Ruthenians

Ruthenians

The English term Ruthenian, also Ruthene, also Rusyns, (Russian: Русины, Ukrainian: Русини, Руські, Rusyn: Русины); Latin Ruthenia, is a well established if sometimes obsolete exonym originally used for the people of Rus, primarily the medieval kingdom of Kievan Rus', comprising parts of modern-day Russia, Belarus, Poland, Slovakia and Ukraine. The term is culturally loaded and has various meanings in different contexts. For example, in 2008 a controversy arose accusing Ruthenian (Zakarpattia Oblast) archpriest Dmytro Sidor of the Moscow Patriarchy of anti-Ukrainian separatist activities.

Historically, Ruthenian was the ethnonym used for the East Slavic peoples who lived in Rus'. According to the Catholic Encyclopedia the term was used predominantly to refer to East Slavs of the Austro-Hungarian Empire or to Ukrainians or Little Russians of the Russian Empire as opposed to Great Russians centered on Moscow. With the emergence of Ukrainian nationalism in the mid nineteenth-century, the term went out of use in what is now eastern and central Ukraine, with modern-day western Ukraine (namely Carpathian Ruthenia) remaining part of Czechoslovakia prior to World War II. In the interbellum period the term was also used in the Second Polish Republic for people from the Kresy Wschodnie. Today it is predominantly used as autonym by the people of Zakarpattia Oblast and by some émigré populations outside of Ukraine. Its use has also been retained on a small scale for such groups as the Pannonian Rusyns and by Ruthenian Catholics using the Byzantine Rite under the Pope within the Catholic Church.

Read more about Ruthenians:  Etymology, Memorandum On Reinstating of Supcarpathian Rus

Other articles related to "ruthenian, ruthenians":

Alexander Dukhnovich - Assessment
... Dukhnovych is regarded to be one of the outstanding Ukrainian and Ruthenian humanists and educators ... In the words of Ivan Franko "he made everything so that forgotten Ruthenians revived spiritually" ... language nor did he wish to contribute to a creation of a literary language of Carpathian Ruthenians ...
Ruthenians - Memorandum On Reinstating of Supcarpathian Rus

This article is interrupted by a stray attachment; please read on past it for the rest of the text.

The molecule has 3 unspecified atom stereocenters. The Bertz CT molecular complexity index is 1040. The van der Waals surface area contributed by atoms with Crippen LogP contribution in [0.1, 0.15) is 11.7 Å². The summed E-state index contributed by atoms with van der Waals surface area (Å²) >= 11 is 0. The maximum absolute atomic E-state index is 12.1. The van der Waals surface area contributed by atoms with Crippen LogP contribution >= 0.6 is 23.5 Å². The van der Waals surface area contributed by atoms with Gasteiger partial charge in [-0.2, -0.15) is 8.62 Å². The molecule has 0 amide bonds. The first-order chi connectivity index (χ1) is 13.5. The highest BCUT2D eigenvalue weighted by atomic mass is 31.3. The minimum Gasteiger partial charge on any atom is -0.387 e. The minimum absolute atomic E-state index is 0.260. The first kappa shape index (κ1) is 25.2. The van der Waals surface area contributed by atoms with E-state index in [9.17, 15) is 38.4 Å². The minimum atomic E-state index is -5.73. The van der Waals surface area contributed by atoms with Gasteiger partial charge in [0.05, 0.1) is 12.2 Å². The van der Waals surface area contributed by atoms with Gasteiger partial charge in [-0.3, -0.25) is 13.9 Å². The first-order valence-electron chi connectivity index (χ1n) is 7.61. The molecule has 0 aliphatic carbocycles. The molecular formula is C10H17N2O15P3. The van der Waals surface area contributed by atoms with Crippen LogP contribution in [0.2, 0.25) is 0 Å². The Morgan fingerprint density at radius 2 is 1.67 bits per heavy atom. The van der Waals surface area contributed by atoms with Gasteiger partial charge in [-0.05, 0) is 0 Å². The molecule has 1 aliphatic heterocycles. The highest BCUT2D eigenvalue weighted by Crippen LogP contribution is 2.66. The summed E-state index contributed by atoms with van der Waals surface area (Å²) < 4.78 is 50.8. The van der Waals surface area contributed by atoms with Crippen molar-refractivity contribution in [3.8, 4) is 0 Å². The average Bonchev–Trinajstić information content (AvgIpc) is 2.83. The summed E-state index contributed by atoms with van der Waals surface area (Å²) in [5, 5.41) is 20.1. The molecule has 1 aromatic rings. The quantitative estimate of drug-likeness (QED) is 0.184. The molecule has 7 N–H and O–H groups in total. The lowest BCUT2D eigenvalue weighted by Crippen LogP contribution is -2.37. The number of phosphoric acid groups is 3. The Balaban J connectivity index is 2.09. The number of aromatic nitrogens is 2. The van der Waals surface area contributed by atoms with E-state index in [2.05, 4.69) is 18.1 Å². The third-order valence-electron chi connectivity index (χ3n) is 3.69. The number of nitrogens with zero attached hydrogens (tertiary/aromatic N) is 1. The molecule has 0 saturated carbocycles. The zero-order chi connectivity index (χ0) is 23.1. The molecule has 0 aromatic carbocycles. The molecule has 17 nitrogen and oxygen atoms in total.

... The criminal case (part 2, Art.110 of the Criminal Code) was initiated right after the 1st European Congress of Rusyns took place in Mukachevo on June 7, 2008 ... At that particular congress it was recognized the reinstating of the Zakarpattia's special status as special "territory of Rusys to the south of Carpathians" with self-government under the constitutional name Subcarpathian Rus ...
Radwan Coat Of Arms - History
... they could neither protect themselves from a skirmish with the Ruthenians, nor fight with them, inasmuch as their numbers were so much smaller ... So with all their heart they sprang toward the Ruthenians, whose knights were daunted by this attack but when they saw the small numbers against them, the Ruthenians ... The Ruthenians took this to mean a new army with fresh troops had joined the battle, and began to retreat and flee ...
Ukrainian Russophiles - Terminology
... apply the term to themselves, and called themselves Rusians or Ruthenians (Rusyny) ... coined such terms as Obshche-rossy (Common Russians) or Starorusyny (Old Ruthenians) to stress either the differences within their faction, referring to commonness with all Russias, or their unique stand ... The ethnonym Ruthenians for Ukrainian people had been accepted by both the Russophiles and the Moscowphiles for quite a long period of time ...
Boyko
... most of the population of the present day's Western Ukraine called themselves Ruthenians (Ukrainian Русини, Rusyny) ... Then the term "Ukrainian", that replaced the term "Ruthenians" in Eastern Ukraine a century earlier, became more common among Western Ruthenians/Ukrainians, including ... The Boyko language is based on the Ruthenian language, much influenced by the liturgic Old Church Slavonic language ...